“The institutional community remains conﬁdent in the ability of alternatives assets industry to help them meet their return objectives. The majority feel returns are meeting or exceeding expectations and, as a result, a much larger proportion of investors plan to increase their exposure to alternatives than plan to reduce it. There remains huge scope for the alternative assets industry to grow in future years, both as investors build up existing allocations, and as they also further diversify their portfolios to include a wider range of asset classes,” says Preqin– a leading source of information for the alternative assets industry.
These findings are based on the latest Investor Outlook survey for H2 2015 undertaken by Preqin. Around 450 institutions were surveyed and data for 12,500 investors were analyzed. The survey reveals a positive outlook for private equity over the coming 12 months. Institutional investors continue to prefer to allocate capital to alternative assets to achieve a broad range of other objectives besides diversification. While hedge funds reduces volatility and real assets provides inflation-hedging, the high absolute returns generated by private equity attract institutional and high net-worth investors in a big way.
Investors’ satisfaction level high
Nine out every ten investors said their expectations of return on private equity investments were met. A third of them even exclaimed that it had exceeded their expectations. A very good compliment for private equity managers. The private equity asset class outperform markets over the longer term. The investors are looking to invest more capital in private equity in coming months.
Last year the California Public Employees’ Retirement System (CalPERS) decided to cut back on the number of Private Equity Managers. It was feared that other pension institutions might also follow the path of CalPERS, the largest pension fund in the U.S. But the latest data show that the institutional investors at large is not following the lead of CalPERS.
Dry powder level continues at high at around $1tn
The value of dry powder, uncalled capital, remains high at $965bn at the June end. The private equity managers are under constant pressure to find reasonably priced opportunities to deploy capital in current highly inflated markets. The fund managers wait and take longer time to invest their funds.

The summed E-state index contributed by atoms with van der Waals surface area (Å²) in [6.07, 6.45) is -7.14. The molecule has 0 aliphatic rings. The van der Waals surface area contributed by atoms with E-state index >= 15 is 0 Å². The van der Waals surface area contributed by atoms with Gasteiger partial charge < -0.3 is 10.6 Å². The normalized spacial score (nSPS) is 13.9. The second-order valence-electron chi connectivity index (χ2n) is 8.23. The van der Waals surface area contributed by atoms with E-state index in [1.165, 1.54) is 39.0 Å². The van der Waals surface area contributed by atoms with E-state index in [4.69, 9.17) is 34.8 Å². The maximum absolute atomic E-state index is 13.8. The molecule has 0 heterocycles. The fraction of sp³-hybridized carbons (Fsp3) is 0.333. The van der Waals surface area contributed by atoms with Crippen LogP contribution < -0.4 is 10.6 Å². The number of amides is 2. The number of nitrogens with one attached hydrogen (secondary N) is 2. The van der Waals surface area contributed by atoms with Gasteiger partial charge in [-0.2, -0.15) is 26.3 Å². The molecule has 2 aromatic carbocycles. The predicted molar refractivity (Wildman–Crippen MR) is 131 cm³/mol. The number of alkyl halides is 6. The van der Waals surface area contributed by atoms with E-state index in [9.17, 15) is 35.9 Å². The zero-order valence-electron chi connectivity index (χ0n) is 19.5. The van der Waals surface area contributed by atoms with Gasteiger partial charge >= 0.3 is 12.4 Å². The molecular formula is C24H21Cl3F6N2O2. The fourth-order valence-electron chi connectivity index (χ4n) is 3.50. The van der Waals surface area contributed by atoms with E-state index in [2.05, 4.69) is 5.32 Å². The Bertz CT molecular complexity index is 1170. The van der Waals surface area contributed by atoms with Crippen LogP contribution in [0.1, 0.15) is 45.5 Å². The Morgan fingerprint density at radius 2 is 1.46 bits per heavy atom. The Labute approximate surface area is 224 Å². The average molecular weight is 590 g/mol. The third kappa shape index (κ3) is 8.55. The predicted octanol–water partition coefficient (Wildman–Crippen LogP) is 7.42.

Fundraising Slows down
The high level of unspent capital has adversely affected fund raising. Before committing fund further, investors prefer to wait for previously committed capital is called up and put to work. Fundraising and investor activity seems to have slowed slightly in H1 2015. Private Equity fundraising has declined during H1 2015. Only $253bn could be raised, lower than $272 in H1 2014. The number of private equity funds which raised funds also lower at 509 compared to 656 funds during corresponding period last year. The survey reveals only half of the investors went for private equity fund commitments in the ﬁrst half of 2015.
Investors are selective in investing
In particular Asia-based LPs have become most cautious towards due to growing uncertainties in Chinese stock markets and devaluation of its currency yuan. In the ﬁrst six months of this year only 35% made fresh commitments to Asia-focused private equity funds compared to 75% in H1 2014. However the majority of investors based in North America and Europe committed fresh capital to private equity funds. The LPs generally prefer large Private Equity funds that have a good track record over a period of time. This puts first-time fund managers at a disadvantage in raising capital. In the survey, one out of every two LPs indicated that they would not commit to a debut fund managed by a new GP. The survey reveals that 70% of investors believe that LP and GP interests are properly aligned. However the fund terms and conditions the GP-LP relations can be improved further by addressing investors’ concern over some issues such as fees and transparency.
Buyout and Venture Capital Funds are favorite fund types
The majority of LPs and investors have shown their preference for small to mid-market buyouts. One out of every two investors would invest in this fund type in 2015. And one out of four private equity investors see venture capital funds as presenting the best opportunities. This is followed by distressed private equity and mezzanine funds.
To sum up, the outlook for private equity remains positive. PE managers and investors are optimistic about growth. But some challenges such as high dry powder, fund raising slowdown, high fees and lack of transparency are required to be looked into by the Private Equity Industry.
Kanchan Kumar is an experienced finance professional and has worked as an Executive Director and Advisor with the MNCs. He is a former banker with two decades of working experience with a Financial Institution. He is a rank holder in MBA (Finance) and Gold Medallist in MS (Statistics). He has passion for research and has also taught at a University. He writes on Global Economy, Finance and Market.